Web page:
Dangerous docs

Some physicians dispensing medication in wrong or inappropriate containers


Tuesday, April 30, 2019

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There are more signs emerging of the danger being posed by doctors who dispense medication from their offices and bypassing pharmacists.

Following the Jamaica Observer's report last Sunday of the life-threatening risks being posed by doctors who operate their offices as full-time pharmacies, a number of people have shared horror stories of getting medication sloppily and sometimes dangerously packaged.

In one case a woman shared photos of tablets given to her by her doctor in a piece of paper sealed at the sides and top with staples.

The crude package did not include the name of the doctor, the patient, the date, or any other data, except the instruction to “take 1 tablet each morning”.

In another case, a pharmacist shared photos of medication given by a doctor in Westmoreland to a patient for asthma or other forms of inflammation in a container that is usually used to store anxiety pills.

“The container should not be used due to risk of cross-contamination,” argued the pharmacist, who asked not to be named.

“This is unacceptable dispensing,” added the pharmacist as she declared that she has seen several similar cases in the western Jamaica parish in which she operates.

Last week, the Pharmaceutical Society of Jamaica raised an alarm about doctors who have been using their receptionists and other untrained persons to dispense medication.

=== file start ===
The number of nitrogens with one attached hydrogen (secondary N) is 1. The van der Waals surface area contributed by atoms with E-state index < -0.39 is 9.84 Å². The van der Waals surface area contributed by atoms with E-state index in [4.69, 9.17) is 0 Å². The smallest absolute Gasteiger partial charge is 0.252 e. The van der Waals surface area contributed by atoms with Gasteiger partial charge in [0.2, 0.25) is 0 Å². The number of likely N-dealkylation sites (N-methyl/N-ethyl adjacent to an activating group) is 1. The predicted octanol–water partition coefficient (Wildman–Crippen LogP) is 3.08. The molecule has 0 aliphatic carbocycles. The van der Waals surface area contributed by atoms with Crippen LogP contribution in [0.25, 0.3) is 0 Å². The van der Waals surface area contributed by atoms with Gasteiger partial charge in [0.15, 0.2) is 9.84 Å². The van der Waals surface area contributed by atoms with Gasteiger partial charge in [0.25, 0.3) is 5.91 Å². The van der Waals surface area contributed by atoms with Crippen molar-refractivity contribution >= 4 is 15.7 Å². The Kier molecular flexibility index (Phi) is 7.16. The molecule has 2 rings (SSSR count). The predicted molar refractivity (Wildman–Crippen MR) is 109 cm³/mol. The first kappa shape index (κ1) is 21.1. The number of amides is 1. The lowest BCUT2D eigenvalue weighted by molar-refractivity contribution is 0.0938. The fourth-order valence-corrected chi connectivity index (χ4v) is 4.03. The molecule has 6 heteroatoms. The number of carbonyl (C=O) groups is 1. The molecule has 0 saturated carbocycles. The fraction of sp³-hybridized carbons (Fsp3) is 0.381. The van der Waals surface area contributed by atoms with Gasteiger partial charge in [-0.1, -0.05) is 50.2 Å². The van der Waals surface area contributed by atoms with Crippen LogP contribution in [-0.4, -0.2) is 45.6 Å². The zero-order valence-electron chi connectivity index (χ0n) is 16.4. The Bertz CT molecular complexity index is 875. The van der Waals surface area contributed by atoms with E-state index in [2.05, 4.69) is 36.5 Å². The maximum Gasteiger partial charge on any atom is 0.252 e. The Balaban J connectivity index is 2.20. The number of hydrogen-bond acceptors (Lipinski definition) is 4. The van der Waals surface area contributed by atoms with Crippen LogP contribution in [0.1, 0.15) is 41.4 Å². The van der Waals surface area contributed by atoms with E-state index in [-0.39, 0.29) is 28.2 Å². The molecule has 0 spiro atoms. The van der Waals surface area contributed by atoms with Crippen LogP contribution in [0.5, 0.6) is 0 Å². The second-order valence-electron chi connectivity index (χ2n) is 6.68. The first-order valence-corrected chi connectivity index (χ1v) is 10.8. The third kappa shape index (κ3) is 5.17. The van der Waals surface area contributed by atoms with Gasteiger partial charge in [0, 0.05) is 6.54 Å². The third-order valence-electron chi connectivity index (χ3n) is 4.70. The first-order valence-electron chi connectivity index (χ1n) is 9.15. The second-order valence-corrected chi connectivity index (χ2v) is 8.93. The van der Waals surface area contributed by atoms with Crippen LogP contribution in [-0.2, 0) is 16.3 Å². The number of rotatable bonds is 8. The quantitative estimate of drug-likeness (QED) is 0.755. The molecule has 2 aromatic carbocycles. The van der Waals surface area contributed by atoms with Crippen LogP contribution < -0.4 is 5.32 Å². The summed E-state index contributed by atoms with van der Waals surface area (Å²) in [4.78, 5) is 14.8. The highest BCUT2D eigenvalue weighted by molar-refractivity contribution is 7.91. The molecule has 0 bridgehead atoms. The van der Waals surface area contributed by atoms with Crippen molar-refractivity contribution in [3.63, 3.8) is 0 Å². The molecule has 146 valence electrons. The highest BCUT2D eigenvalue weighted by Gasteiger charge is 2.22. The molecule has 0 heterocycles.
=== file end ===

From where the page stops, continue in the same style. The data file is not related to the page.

“The matter of dispensing from a doctor's office must be carefully considered by the patients. According to a report from Johns Hopkins in 2018, medical error was the third leading cause of death following heart disease and cancer,” warned the Pharmaceutical Society.

It added: “Although there is very little documentation of errors in Jamaica, pharmacists can attest to contacting doctors daily to recommend adjustments to prescriptions for errors detected. Many errors are identified by a pharmacist. What happens when the pharmacist is bypassed? What happens when there is no buffer between the prescriber and the patient?”

The Pharmaceutical Society also charged that some community pharmacies might have to close their doors as they are not getting prescriptions from the doctors who are diagnosing and selling medication.

“This undue pressure can lead to unethical practices among pharmacists/pharmacy owners who may assume the role of the doctor and begin to prescribe as a matter of survival. This tit for tat would never resolve this problem as the patient would still be in danger from receiving medication for an incorrect diagnosis,” warned the Pharmaceutical Society.

“The model situation is for each health care provider to correctly assume his/her role and provide optimal patient care,” added the body which represents local pharmacists.

It noted that the operations of pharmacies in Jamaica are regulated and the pharmacist or owner could be subjected to a fine of up to $1 million or six months to a year in prison and would be unable to practise if found guilty of dispensing prescription-only items without a prescription.

“Medical doctors do not have these penalties in law,” said the Pharmaceutical Society.

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